It’s quite a vicious system and it is on the path to collapse, either through the imposition of tuition fees or because too many of the smart and education people have left Romania and the economy can no longer fund tuition-free university studies.
When that does happen, when the balance is tipped through one or both of the reasons listed above, the cities of Cluj-Napoca, Iasi and Timisoara will implode. Or at least their economies will. It’s true there is a little bit of light manufacturing and some other industries in these big 3 cities (particularly the computer/IT stuff) but overwhelmingly everything in these areas is completely dependent on 50,000 or more university students arriving each year and spending money, learning valuable skills and knowledge, which then gets converted (some of the time) into a smarter, more savvy workforce. Take away the universities and the whole thing collapses like a house of cards.
In countries like Britain, graduating university students are highly likely to keep their skills in their home country. Even when they decide to emigrate and work in places like France, this is balanced out by a roughly equal number of equally qualified graduates from foreign universities (such as those in France) coming to work in Britain. But here in Romania there is a steady and unrelenting torrent of smart and educated and capable people all leaving to go work and study abroad and virtually no equivalent immigrants coming here to take their place.
I was born and raised in cities and so it wasn’t until 2011 that I ever learned how to make my own butter. Of course I’d been eating it all my life and knew what it looked like but I never truly understand what it was. It turns out that if you take fresh (raw) milk, allow it to cool (especially in a refrigerator), the cream actually does rise to the top. You then remove the cream, put it in a container and then apply friction and the fat molecules in the cream will coalesce into butter.
Romania is a bit like that bottle of milk. The cream, or the brightest, best and smartest young people in this country, are being siphoned out of the bottle (country) and then going on to France and Germany and Singapore and America and everywhere else to make “butter” (things that improve society). What’s left behind in Romania is increasingly the stupid, the uneducated, the illiterate, the criminals and the elderly.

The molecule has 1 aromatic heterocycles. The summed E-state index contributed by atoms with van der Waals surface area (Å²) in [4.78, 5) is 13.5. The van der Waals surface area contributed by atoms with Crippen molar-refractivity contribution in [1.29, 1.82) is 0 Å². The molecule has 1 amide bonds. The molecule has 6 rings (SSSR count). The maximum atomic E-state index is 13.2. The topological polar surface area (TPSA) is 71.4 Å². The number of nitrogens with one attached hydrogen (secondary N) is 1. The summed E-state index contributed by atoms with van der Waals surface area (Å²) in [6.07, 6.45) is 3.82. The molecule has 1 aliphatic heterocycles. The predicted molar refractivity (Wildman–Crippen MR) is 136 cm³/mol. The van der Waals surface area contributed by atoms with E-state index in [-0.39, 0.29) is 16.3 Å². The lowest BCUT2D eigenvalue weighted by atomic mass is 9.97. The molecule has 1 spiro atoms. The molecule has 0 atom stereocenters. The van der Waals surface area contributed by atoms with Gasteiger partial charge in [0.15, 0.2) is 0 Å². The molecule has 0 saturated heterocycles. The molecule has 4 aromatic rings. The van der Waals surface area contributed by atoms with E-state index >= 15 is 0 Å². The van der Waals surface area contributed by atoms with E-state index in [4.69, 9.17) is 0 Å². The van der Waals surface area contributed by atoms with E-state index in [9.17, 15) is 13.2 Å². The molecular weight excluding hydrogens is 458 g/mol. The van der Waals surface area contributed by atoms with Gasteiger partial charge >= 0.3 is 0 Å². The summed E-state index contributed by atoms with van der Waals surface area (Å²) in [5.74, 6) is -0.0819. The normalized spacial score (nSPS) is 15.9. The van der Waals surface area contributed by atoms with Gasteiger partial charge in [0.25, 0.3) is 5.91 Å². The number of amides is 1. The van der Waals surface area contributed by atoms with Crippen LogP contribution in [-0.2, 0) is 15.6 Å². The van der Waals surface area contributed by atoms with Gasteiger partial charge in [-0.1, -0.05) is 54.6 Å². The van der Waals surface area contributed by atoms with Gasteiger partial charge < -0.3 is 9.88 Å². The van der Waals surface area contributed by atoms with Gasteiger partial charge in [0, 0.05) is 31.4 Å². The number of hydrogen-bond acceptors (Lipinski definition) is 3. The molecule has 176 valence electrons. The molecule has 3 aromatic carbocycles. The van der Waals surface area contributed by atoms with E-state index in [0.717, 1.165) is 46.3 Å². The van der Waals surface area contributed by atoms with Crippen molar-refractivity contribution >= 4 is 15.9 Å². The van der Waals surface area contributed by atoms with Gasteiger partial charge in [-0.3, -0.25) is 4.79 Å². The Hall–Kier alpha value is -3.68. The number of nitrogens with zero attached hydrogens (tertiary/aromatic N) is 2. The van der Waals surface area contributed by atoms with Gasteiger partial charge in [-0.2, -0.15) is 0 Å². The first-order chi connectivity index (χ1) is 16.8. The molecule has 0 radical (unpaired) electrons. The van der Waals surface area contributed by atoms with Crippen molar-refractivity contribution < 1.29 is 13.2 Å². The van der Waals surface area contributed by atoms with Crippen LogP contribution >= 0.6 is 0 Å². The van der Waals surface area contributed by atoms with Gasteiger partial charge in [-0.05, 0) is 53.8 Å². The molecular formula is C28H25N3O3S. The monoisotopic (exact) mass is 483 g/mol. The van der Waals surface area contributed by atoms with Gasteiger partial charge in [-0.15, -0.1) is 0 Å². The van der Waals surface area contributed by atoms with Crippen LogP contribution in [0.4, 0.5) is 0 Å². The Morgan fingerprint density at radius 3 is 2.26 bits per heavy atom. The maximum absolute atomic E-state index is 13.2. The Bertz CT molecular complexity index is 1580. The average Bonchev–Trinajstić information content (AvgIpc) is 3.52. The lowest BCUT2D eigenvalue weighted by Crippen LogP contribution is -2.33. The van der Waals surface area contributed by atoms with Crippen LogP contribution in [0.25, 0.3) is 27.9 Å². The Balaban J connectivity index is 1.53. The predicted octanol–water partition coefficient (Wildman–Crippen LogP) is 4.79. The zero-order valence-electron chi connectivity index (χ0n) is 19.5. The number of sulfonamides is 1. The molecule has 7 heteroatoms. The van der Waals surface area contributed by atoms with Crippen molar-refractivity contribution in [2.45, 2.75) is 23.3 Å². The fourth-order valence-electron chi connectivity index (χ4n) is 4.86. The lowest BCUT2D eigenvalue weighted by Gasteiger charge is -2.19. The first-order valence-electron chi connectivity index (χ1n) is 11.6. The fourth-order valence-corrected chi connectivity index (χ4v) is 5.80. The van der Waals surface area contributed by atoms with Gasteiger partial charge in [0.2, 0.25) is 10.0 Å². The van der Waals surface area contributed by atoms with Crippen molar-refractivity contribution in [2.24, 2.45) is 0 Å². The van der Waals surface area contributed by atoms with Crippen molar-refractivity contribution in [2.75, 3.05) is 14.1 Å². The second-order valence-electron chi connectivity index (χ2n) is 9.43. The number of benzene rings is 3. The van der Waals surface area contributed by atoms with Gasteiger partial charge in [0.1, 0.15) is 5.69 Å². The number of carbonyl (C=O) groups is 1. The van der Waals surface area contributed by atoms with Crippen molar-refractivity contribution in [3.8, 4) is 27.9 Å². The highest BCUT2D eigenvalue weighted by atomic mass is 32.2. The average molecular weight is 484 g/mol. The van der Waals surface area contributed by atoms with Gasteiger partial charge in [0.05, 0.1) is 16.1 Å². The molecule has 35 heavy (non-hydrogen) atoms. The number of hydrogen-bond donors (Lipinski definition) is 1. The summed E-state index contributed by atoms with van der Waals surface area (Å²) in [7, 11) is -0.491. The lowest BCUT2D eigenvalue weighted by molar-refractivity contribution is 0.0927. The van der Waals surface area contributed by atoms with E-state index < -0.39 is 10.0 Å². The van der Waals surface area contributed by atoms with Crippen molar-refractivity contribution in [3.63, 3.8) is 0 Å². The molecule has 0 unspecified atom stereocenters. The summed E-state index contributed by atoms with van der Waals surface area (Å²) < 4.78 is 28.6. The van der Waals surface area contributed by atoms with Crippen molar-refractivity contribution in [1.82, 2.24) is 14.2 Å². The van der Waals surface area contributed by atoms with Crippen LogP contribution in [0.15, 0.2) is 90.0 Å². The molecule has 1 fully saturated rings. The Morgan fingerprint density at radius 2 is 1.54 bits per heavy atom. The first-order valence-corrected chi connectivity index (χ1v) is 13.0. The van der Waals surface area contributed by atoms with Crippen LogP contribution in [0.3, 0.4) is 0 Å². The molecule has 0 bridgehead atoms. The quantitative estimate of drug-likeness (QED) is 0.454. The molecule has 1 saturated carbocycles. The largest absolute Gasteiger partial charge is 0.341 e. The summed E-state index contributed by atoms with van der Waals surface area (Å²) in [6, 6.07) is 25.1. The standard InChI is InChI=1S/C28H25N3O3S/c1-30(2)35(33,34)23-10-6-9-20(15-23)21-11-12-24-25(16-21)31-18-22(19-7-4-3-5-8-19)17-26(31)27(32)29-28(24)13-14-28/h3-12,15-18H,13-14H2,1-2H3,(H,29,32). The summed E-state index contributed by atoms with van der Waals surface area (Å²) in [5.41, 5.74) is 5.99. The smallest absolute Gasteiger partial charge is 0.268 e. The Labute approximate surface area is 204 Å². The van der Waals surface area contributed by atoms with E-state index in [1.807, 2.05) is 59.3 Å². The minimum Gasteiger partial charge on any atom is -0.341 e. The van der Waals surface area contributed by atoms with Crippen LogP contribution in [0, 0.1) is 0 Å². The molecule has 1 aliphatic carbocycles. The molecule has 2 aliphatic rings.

And this process repeats itself every day, every week, every year as more and more of the best people are being lost and so the crap at the bottom of the “bottle” is becoming more and more concentrated. Besides the elderly, every day there are more golani, more drunks, more drugged-out fiends, more ditch diggers, more people who read Click!, more bad drivers, more ignorant fools who listen to manele and ride burned-out scooters, more bribe takers, thieves, con artists and criminals.
The people who could make this country better have no incentive to stay. And so the only people who are staying behind are those too old to make a change and those too stupid or incapable of doing so so. And it is this generation of scammers, beer drinkers, scooter drivers and leather jacket aficionados which Romania is depending upon to pay for the next generation’s top-notch university education. And that, right there, is a recipe for disaster.
In a few generations at most, if nothing changes, Romania will resemble its smaller cousin, the Republic of Moldova, a vast region full of nothing but elderly potato farmers and one or two decrepit cities run entirely by clans of mafia bandits. RM already holds the unfortunate distinction of being one of the few countries where more of its citizens live outside of its borders than inside of it. And it won’t be long before Romania is much the same.
And then all the shiny Starbucks, the nice malls, the smooth highways and the BMW dealerships will be nothing more than hazy memories of a brief moment in the sun when things were good.